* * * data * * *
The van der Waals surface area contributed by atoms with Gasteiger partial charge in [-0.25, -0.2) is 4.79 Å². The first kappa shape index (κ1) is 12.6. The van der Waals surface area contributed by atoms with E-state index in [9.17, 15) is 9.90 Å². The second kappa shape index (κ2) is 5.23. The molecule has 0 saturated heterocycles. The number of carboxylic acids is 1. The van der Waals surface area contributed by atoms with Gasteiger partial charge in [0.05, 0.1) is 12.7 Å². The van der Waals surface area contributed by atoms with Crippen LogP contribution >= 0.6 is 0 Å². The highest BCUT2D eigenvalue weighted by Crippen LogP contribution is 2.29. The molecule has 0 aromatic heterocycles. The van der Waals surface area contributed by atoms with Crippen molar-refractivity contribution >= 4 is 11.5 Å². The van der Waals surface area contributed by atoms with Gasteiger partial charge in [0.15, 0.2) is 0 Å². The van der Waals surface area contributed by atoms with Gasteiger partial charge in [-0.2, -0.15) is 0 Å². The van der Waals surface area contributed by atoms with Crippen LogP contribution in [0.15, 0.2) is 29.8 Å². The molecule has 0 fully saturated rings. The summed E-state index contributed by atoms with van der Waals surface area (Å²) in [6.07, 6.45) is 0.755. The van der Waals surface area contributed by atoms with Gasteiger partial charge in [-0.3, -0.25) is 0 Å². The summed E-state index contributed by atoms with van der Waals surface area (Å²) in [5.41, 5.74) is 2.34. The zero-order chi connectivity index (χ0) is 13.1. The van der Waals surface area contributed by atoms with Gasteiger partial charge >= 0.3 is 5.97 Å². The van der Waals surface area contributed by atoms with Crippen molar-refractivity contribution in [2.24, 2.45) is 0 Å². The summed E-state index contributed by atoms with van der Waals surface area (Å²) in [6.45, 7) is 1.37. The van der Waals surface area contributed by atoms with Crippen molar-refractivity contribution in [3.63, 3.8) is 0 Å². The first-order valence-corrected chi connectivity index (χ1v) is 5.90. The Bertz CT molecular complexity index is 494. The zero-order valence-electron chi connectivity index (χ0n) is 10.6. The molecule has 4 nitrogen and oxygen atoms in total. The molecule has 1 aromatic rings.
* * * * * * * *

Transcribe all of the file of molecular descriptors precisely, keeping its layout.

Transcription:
The van der Waals surface area contributed by atoms with Gasteiger partial charge in [-0.25, -0.2) is 4.79 Å². The first kappa shape index (κ1) is 12.6. The van der Waals surface area contributed by atoms with E-state index in [9.17, 15) is 9.90 Å². The second kappa shape index (κ2) is 5.23. The molecule has 0 saturated heterocycles. The number of carboxylic acids is 1. The van der Waals surface area contributed by atoms with Gasteiger partial charge in [0.05, 0.1) is 12.7 Å². The van der Waals surface area contributed by atoms with Crippen LogP contribution >= 0.6 is 0 Å². The highest BCUT2D eigenvalue weighted by Crippen LogP contribution is 2.29. The molecule has 0 aromatic heterocycles. The van der Waals surface area contributed by atoms with Crippen molar-refractivity contribution >= 4 is 11.5 Å². The van der Waals surface area contributed by atoms with Gasteiger partial charge in [0.15, 0.2) is 0 Å². The van der Waals surface area contributed by atoms with Gasteiger partial charge in [-0.2, -0.15) is 0 Å². The van der Waals surface area contributed by atoms with Crippen LogP contribution in [0.15, 0.2) is 29.8 Å². The molecule has 0 fully saturated rings. The summed E-state index contributed by atoms with van der Waals surface area (Å²) in [6.07, 6.45) is 0.755. The van der Waals surface area contributed by atoms with Gasteiger partial charge in [-0.3, -0.25) is 0 Å². The summed E-state index contributed by atoms with van der Waals surface area (Å²) in [5.41, 5.74) is 2.34. The zero-order chi connectivity index (χ0) is 13.1. The van der Waals surface area contributed by atoms with Gasteiger partial charge >= 0.3 is 5.97 Å². The van der Waals surface area contributed by atoms with Crippen molar-refractivity contribution in [2.24, 2.45) is 0 Å². The summed E-state index contributed by atoms with van der Waals surface area (Å²) in [6.45, 7) is 1.37. The van der Waals surface area contributed by atoms with Crippen molar-refractivity contribution in [3.63, 3.8) is 0 Å². The first-order valence-corrected chi connectivity index (χ1v) is 5.90. The Bertz CT molecular complexity index is 494. The zero-order valence-electron chi connectivity index (χ0n) is 10.6. The molecule has 4 nitrogen and oxygen atoms in total. The molecule has 1 aromatic rings.